We’ve been on a widespread tour of the body over the last month and have met a lot of important parts. Today, we venture into new territory, exploring the big picture of an entire system. You have 11 organ systems in your body, such as digestive, skeletal, lymphatic, respiratory, reproductive, and muscular, to name a few. I want you to understand what each system does and how they work very intricately with one another, creating balance in the body. If one is compromised, it is sure to affect another.
Today we take a peek at the Muscular System. The primary goal of muscles is to create movement and control. They attach by tendons to bone and cross joints so that when they shorten or contract, the respective bone moves on the other. Muscles can be large like the quadriceps group or they can be small like the omohyoid in the throat. There are skeletal muscles that are built for endurance to last all day (tonic muscles), and there are muscles that are our sprinters (phasic muscles). Both groups are essential to allow us to perform the tasks that we need to during the day.
Here is where it gets interesting in my practice. I have found clinically that if a muscle that is supposed to hold and support and last a long time, does not do that anymore (maybe due to injury, weakness, pregnancy, surgery etc.), the mover muscles start to become holder muscles. This is where I start to see tension in the shoulders, trouble taking a deep breath, excessive calf or hamstring tension, forearm tendonitis as a few examples. I find this so fascinating that the muscular system needs to remain in balance so that we can perform at our top level.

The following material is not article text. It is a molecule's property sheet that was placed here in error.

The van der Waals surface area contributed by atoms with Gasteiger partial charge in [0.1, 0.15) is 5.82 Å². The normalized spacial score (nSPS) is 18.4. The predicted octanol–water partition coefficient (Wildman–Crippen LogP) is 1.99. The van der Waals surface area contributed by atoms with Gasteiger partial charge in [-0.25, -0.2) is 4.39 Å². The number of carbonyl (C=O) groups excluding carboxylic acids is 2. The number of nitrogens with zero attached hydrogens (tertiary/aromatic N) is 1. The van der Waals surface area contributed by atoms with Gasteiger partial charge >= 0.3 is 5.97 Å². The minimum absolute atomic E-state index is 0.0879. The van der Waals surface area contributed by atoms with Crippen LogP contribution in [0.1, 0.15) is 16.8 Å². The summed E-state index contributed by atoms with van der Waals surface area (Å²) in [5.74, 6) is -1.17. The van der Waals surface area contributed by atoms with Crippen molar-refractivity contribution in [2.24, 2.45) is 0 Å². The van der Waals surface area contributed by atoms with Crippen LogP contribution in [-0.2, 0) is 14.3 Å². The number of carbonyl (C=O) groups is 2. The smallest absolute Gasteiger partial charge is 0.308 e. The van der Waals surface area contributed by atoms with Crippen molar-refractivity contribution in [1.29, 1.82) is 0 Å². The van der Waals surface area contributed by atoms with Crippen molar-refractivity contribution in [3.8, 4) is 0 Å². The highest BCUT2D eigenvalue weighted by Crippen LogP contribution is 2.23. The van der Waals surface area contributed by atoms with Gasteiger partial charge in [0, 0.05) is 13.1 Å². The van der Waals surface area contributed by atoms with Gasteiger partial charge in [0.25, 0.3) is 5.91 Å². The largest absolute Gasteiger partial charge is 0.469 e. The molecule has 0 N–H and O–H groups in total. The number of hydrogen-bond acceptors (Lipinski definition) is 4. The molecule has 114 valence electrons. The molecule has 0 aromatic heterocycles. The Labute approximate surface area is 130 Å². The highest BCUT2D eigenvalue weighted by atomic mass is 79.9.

Additionally, the muscular system affects our body’s metabolism. The better muscle mass you have, the hotter your oven burns. Glucose is absorbed and stored in muscle. Amino acids (protein building blocks) are released when energy is needed, aiding in protein availability throughout the body.
So, what happens when we lose muscle? A lot!!
We can’t move as well or efficiently. We may become injured, we are slower to recover from illness, our wounds heal slower, and we have a lower metabolic rate, so weight gain is greater and energy production is slower.
This is why it is crucial that you take care of your muscles! How? Get moving!
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